(Russian, zveroboinyi promysel), the killing of hair seals, ringed seals, für seals, and similar animals. (Whaling is usually considered to be a separate type of hunting activity.) The products of seal-hunting include furs and hides; seal oil, which has nutritional and medicinal properties; meat, which is used to feed dog teams and fur-bearing animals; and internal organs (liver, endocrine glands), which are used in the production of vitamin A and certain other pharmaceutical preparations.
Hunting for seals is an ancient form of activity. Initially it was widespread in the northern part of the Pacific Ocean, where as early as the first millennium B.C. cultures of maritime inhabitants were formed that obtained their means of existence by hunting for sea animals—walruses, whales, and seals. The meat and oil of the animals was used for food and for heating and illuminating houses; the hides were used in sewing garments and making home furnishings or were stretched over the hulls of boats; the bones and skulls of whales served in the construction of dwellings, and the tusks of walruses were used for making various weapons and tools. The most complete development of seal-hunting was attained in northeastern Asia among the ancestors of the modern Eskimo; from here it spread to the arctic and subarctic regions of North America and Greenland. It also played an important role in the life of the peoples of the Okhotsk coastal area, the island part of the Far East, the Kuril Islands, and northern Japan.
In Russia seal-hunting as the leading branch of the economy was widespread among the Eskimo, the coastal Chukchi and Koryak, the Komandorskie Aleuts; and as a secondary branch among the Samoyed, the Saamy, the Okhotsk Eveny, the Itel’ meny, and some peoples of the Amur River and Sakhalin Island. The seal-hunting methods of these peoples were extremely primitive; they used harpoons with stone and bone tips and canoes and kayaks covered with walrus hides. There are indications in the chronicles that as early as the ninth century the inhabitants of the Kola Peninsula paid tribute in skins from sea animals. In Russia seal-hunting existed from the 16th century on the ice of the White Sea; later it began to develop in the northeastern part of the Barents Sea. Russian hunters and trappers hunted for sea animals in Spitsbergen long before Spitsbergen was discovered by W. Barents (1596). Hunting of the Caspian seal began long ago. In the Far East seal-hunting first developed along the coast; it was only beginning in the 18th century that seal-hunting by ship became widespread. Rapacious and in-discriminate hunting led to a sharp reduction in the animal reserves of some species and the almost complete annihilation of others. One of the first decrees of the Soviet government was a decree on the protection of national resources; therefore, limitations on the hunting (or its complete prohibition) of sea animals whose numbers had become very small were introduced.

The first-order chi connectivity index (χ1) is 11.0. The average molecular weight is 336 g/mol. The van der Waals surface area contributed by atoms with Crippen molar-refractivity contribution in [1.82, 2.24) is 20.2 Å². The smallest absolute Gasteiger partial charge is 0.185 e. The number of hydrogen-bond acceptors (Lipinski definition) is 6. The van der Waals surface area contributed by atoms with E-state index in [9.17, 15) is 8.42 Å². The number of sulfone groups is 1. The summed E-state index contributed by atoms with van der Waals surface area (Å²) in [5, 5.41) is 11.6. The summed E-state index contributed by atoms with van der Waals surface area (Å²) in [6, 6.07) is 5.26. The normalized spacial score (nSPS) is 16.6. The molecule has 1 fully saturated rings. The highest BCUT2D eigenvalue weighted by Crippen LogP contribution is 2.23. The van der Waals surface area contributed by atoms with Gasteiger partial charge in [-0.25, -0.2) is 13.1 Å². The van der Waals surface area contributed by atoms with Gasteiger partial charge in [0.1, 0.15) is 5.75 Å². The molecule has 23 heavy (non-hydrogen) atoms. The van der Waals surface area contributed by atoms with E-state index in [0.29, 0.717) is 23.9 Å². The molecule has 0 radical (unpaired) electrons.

The principal regions in which seals are hunted in the North Atlantic are the White Sea and the Barents Sea (the White Sea herd of harp seals), the Greenland Sea (the Jan Mayen herd of harp seals and the hooded seals), and the Newfoundland region (the Newfoundland herd of harp seals). In the first region hunting is carried on by the USSR and Norway, in the second by Norway, and in the third by Canada and Norway. In 1965 the hunting of harp seals from ships in the White Sea was prohibited for five years, and the hunting of “white coats” (baby seals from three to seven days old) was permitted only by the local inhabitants to the extent of approximately 25,000 head annually, with the complete prohibition against killing adult females in rookeries. In the Greenland Sea a prohibition was introduced against hunting female harp seals, since the numbers of harp seals had decreased. In the Newfoundland area Canada and Norway introduced measures to protect the herd—a prohibition against killing females in rookeries and against the hunting of molting seals. The harp seals and hooded seals that inhabit the northwestern part of the Atlantic are protected by the International Commission for the Northwest Atlantic Fisheries (1949). It is also in this region that the ringed seal is hunted, the killing of which may be increased because of its numbers.